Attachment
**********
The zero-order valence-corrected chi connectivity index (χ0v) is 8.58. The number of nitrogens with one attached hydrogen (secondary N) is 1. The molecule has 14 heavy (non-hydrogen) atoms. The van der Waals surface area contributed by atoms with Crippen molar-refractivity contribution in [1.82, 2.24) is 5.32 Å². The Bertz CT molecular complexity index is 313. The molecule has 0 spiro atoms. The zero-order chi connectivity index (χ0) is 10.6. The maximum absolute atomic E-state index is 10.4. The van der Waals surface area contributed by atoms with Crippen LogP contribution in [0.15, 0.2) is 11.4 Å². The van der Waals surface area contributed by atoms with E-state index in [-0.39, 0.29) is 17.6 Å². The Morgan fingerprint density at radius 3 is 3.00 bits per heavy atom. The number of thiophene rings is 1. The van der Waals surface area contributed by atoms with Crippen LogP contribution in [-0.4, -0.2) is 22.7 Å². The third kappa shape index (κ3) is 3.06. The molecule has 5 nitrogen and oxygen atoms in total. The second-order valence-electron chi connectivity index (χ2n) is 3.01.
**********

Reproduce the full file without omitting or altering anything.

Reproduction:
The zero-order valence-corrected chi connectivity index (χ0v) is 8.58. The number of nitrogens with one attached hydrogen (secondary N) is 1. The molecule has 14 heavy (non-hydrogen) atoms. The van der Waals surface area contributed by atoms with Crippen molar-refractivity contribution in [1.82, 2.24) is 5.32 Å². The Bertz CT molecular complexity index is 313. The molecule has 0 spiro atoms. The zero-order chi connectivity index (χ0) is 10.6. The maximum absolute atomic E-state index is 10.4. The van der Waals surface area contributed by atoms with Crippen LogP contribution in [0.15, 0.2) is 11.4 Å². The van der Waals surface area contributed by atoms with E-state index in [-0.39, 0.29) is 17.6 Å². The Morgan fingerprint density at radius 3 is 3.00 bits per heavy atom. The number of thiophene rings is 1. The van der Waals surface area contributed by atoms with Crippen LogP contribution in [-0.4, -0.2) is 22.7 Å². The third kappa shape index (κ3) is 3.06. The molecule has 5 nitrogen and oxygen atoms in total. The second-order valence-electron chi connectivity index (χ2n) is 3.01.